Watch Out for These Holiday Scams
Watch Out for These Holiday Scams
The holidays are often a time when people are especially interested in finding good deals, or picking up some extra work. However, be sure to be extra vigilant when looking into potential opportunities to save, or make extra money, because they may be too good to be true.
Secret Shopper Scam
Since being a secret shopper can be considered an especially desirable side job during the holidays, this “too good to be true” offer is often susceptible to being a scam.
This scam often begins with the scammer saying they will pay you exceptionally well for relatively easy work. As payment, the scammer will often send a cashier’s check, but later mention they accidentally sent it for the wrong amount. Then, they’ll say you can simply deposit the check and then wire the extra money back to them. Since wires are impossible to reverse, once the money has been sent via wire, it’s gone for good. Later, the cashier’s check that was deposited will bounce, and you’ll be responsible for paying for the wired funds, as well as any money from the cashier’s check that was spent.
Phishing is a form of fraud where a scammer pretends to be a person or company that you know via email. They’ll often send you an email asking you to download an item, click on a link, or enter sensitive information like account numbers, usernames, or passwords. If you receive a suspicious email, think before you click!
- 1)Ask yourself if this email makes sense. Is this person or company contacting you out of the blue? Does their request make sense?
- 2)Double check the email address. Sometimes scammers will use the letters “r” and “n” next to each other in place of “m” in an email address. Make sure the email address is actually legitimate.
- 3)Never download an attachment from a suspicious email. Even something as non-threatening as an email attachment of a puppy photo could contain a Trojan Virus or other malware.
- 4)Always hover over hyperlinks. You’ll be able to see the full web address near the bottom of your web browser so you can preview where a link may actually lead. Make sure the URL starts with “https” to ensure it is a secure website.
Targeted ads that may seem too good to be true are likely a scam. Search the name of the business, followed by the word “scam” before making a purchase, or ask a trusted source for a second opinion. Keep in mind that once you provide purchasing information to a company, it may be difficult to reobtain those funds since information was willingly provided. While you may actually receive a product, it may be faulty or it may arrive not as advertised.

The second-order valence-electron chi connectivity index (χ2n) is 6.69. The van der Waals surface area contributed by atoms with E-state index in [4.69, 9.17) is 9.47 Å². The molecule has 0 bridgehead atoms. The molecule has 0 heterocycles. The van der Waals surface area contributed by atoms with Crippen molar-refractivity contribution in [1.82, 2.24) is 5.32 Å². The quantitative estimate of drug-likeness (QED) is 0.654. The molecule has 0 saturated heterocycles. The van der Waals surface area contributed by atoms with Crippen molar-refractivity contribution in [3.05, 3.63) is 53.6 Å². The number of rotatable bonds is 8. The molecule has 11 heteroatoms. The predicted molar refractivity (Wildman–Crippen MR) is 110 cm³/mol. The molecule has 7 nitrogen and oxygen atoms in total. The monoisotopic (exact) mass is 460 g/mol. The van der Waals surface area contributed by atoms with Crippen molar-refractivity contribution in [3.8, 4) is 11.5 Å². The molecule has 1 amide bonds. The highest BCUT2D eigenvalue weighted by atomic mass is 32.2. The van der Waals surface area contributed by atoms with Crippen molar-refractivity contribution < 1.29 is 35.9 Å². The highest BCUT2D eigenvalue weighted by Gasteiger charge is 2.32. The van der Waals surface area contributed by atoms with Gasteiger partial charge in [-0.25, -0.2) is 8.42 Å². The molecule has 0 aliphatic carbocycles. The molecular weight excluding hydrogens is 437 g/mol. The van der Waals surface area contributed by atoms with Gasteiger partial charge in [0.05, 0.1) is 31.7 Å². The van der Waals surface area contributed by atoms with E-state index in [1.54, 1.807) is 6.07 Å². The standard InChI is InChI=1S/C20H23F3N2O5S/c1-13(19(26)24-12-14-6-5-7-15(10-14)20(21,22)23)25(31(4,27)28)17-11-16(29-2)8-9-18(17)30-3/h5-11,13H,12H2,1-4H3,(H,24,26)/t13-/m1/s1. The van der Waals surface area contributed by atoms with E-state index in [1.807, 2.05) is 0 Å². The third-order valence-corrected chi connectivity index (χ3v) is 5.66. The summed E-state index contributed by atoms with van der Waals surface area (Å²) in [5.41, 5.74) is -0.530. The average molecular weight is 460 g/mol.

While this isn’t quite a scam, make sure any “deals” you encounter are actually deals. Be sure to check the actual price of the item verses the price listed on the website showcasing the deal. Sometimes you’ll find the original price was inflated to make it only appear you were getting a great deal on the product.
Since the holidays are often a time where people may feel more inclined to be philanthropic, unfortunately scammers will often try to take advantage of this good will. Before giving to any charity, do your research and make sure your donations will actually be going towards the cause in which you intended.
Letters from Santa
Just like fraudulent charities, fake “Letters from Santa” or similar services have a tendency to appear around the holidays. Similar to the targeted ads mentioned earlier, these websites sometimes provide a service that is different from advertised, or they don’t provide a service at all. It is important to do your due diligence to make sure you’re not spending money on a non-existent service and to ensure your sensitive information doesn’t get into the hands of potential scammers. Before using an unfamiliar service, go to an outside source to find reviews, make sure the website is secure and the website has legitimate contact information in case you do need to contact the company.
Phony Phone Calls
In addition to the fake “You’ve randomly won a free trip to Mexico” phone calls, you may also receive a call from an unrecognized number, claiming to be your utility company. They may threaten you, saying your bills are past due and they are going to turn off your heat or electricity if you don’t pay them immediately. These scammers may even threaten to involve law enforcement if you don’t act quickly. This scam works because scammers try to make people act hastily off their emotions. The more time you have to think, the more likely you are to think rationally and realize something is off, and scammers know this. Like most of these scams, it’s always helpful to go straight to the source if you feel something is not right.